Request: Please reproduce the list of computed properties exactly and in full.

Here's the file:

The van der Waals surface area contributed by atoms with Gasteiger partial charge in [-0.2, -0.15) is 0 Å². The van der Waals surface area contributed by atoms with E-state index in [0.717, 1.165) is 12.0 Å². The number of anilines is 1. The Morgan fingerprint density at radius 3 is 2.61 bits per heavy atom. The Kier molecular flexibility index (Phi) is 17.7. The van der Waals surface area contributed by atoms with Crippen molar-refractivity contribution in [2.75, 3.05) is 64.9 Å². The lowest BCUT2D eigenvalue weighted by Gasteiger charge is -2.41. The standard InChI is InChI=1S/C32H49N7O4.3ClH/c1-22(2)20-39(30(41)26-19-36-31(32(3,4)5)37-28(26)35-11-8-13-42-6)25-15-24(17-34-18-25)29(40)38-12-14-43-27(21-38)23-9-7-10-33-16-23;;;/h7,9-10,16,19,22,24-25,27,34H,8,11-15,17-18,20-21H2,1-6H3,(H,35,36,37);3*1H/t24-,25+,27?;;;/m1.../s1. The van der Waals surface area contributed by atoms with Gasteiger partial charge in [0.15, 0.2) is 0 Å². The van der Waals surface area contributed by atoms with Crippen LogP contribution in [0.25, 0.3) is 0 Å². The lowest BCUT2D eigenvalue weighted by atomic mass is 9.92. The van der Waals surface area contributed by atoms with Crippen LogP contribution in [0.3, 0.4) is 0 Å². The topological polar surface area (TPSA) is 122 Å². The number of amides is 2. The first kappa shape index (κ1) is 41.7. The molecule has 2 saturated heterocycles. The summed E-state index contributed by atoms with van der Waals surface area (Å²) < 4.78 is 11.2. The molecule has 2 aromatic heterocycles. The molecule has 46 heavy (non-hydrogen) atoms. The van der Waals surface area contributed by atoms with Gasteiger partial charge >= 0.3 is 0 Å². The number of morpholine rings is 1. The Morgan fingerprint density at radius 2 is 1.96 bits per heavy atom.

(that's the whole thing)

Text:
The van der Waals surface area contributed by atoms with Gasteiger partial charge in [-0.2, -0.15) is 0 Å². The van der Waals surface area contributed by atoms with E-state index in [0.717, 1.165) is 12.0 Å². The number of anilines is 1. The Morgan fingerprint density at radius 3 is 2.61 bits per heavy atom. The Kier molecular flexibility index (Phi) is 17.7. The van der Waals surface area contributed by atoms with Crippen molar-refractivity contribution in [2.75, 3.05) is 64.9 Å². The lowest BCUT2D eigenvalue weighted by Gasteiger charge is -2.41. The standard InChI is InChI=1S/C32H49N7O4.3ClH/c1-22(2)20-39(30(41)26-19-36-31(32(3,4)5)37-28(26)35-11-8-13-42-6)25-15-24(17-34-18-25)29(40)38-12-14-43-27(21-38)23-9-7-10-33-16-23;;;/h7,9-10,16,19,22,24-25,27,34H,8,11-15,17-18,20-21H2,1-6H3,(H,35,36,37);3*1H/t24-,25+,27?;;;/m1.../s1. The van der Waals surface area contributed by atoms with Gasteiger partial charge in [0.15, 0.2) is 0 Å². The van der Waals surface area contributed by atoms with Crippen LogP contribution in [0.25, 0.3) is 0 Å². The lowest BCUT2D eigenvalue weighted by atomic mass is 9.92. The van der Waals surface area contributed by atoms with Crippen LogP contribution in [0.3, 0.4) is 0 Å². The topological polar surface area (TPSA) is 122 Å². The number of amides is 2. The first kappa shape index (κ1) is 41.7. The molecule has 2 saturated heterocycles. The summed E-state index contributed by atoms with van der Waals surface area (Å²) < 4.78 is 11.2. The molecule has 2 aromatic heterocycles. The molecule has 46 heavy (non-hydrogen) atoms. The van der Waals surface area contributed by atoms with Gasteiger partial charge >= 0.3 is 0 Å². The number of morpholine rings is 1. The Morgan fingerprint density at radius 2 is 1.96 bits per heavy atom.